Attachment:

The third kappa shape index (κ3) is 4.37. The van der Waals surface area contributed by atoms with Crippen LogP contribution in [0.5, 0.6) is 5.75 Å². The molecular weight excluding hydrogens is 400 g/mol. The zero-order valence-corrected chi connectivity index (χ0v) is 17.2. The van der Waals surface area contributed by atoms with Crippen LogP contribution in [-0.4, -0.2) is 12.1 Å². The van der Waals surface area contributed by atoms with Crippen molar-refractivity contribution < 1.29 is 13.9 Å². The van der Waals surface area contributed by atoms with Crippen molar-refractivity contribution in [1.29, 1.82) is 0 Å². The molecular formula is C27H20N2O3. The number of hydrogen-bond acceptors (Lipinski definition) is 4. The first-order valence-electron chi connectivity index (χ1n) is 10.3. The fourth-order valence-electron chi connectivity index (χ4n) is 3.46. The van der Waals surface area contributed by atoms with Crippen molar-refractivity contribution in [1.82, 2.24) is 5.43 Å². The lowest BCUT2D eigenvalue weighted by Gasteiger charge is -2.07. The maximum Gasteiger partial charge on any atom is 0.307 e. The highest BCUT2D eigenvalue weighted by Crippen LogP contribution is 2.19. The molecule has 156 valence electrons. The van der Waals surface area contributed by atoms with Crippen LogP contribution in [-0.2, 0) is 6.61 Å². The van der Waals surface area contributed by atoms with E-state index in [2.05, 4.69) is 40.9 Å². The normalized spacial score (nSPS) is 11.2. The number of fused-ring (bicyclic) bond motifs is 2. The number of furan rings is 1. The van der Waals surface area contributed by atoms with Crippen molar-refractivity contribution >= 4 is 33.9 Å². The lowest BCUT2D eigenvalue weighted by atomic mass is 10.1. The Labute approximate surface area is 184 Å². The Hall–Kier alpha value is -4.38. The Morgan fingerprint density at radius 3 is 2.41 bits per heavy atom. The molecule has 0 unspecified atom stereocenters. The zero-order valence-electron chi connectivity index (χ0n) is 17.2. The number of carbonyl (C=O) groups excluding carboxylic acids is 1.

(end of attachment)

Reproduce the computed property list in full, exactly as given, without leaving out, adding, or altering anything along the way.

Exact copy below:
The third kappa shape index (κ3) is 4.37. The van der Waals surface area contributed by atoms with Crippen LogP contribution in [0.5, 0.6) is 5.75 Å². The molecular weight excluding hydrogens is 400 g/mol. The zero-order valence-corrected chi connectivity index (χ0v) is 17.2. The van der Waals surface area contributed by atoms with Crippen LogP contribution in [-0.4, -0.2) is 12.1 Å². The van der Waals surface area contributed by atoms with Crippen molar-refractivity contribution < 1.29 is 13.9 Å². The van der Waals surface area contributed by atoms with Crippen molar-refractivity contribution in [1.29, 1.82) is 0 Å². The molecular formula is C27H20N2O3. The number of hydrogen-bond acceptors (Lipinski definition) is 4. The first-order valence-electron chi connectivity index (χ1n) is 10.3. The fourth-order valence-electron chi connectivity index (χ4n) is 3.46. The van der Waals surface area contributed by atoms with Crippen molar-refractivity contribution in [1.82, 2.24) is 5.43 Å². The lowest BCUT2D eigenvalue weighted by Gasteiger charge is -2.07. The maximum Gasteiger partial charge on any atom is 0.307 e. The highest BCUT2D eigenvalue weighted by Crippen LogP contribution is 2.19. The molecule has 156 valence electrons. The van der Waals surface area contributed by atoms with Crippen LogP contribution in [-0.2, 0) is 6.61 Å². The van der Waals surface area contributed by atoms with E-state index in [2.05, 4.69) is 40.9 Å². The normalized spacial score (nSPS) is 11.2. The number of fused-ring (bicyclic) bond motifs is 2. The number of furan rings is 1. The van der Waals surface area contributed by atoms with Crippen molar-refractivity contribution >= 4 is 33.9 Å². The lowest BCUT2D eigenvalue weighted by atomic mass is 10.1. The Labute approximate surface area is 184 Å². The Hall–Kier alpha value is -4.38. The Morgan fingerprint density at radius 3 is 2.41 bits per heavy atom. The molecule has 0 unspecified atom stereocenters. The zero-order valence-electron chi connectivity index (χ0n) is 17.2. The number of carbonyl (C=O) groups excluding carboxylic acids is 1.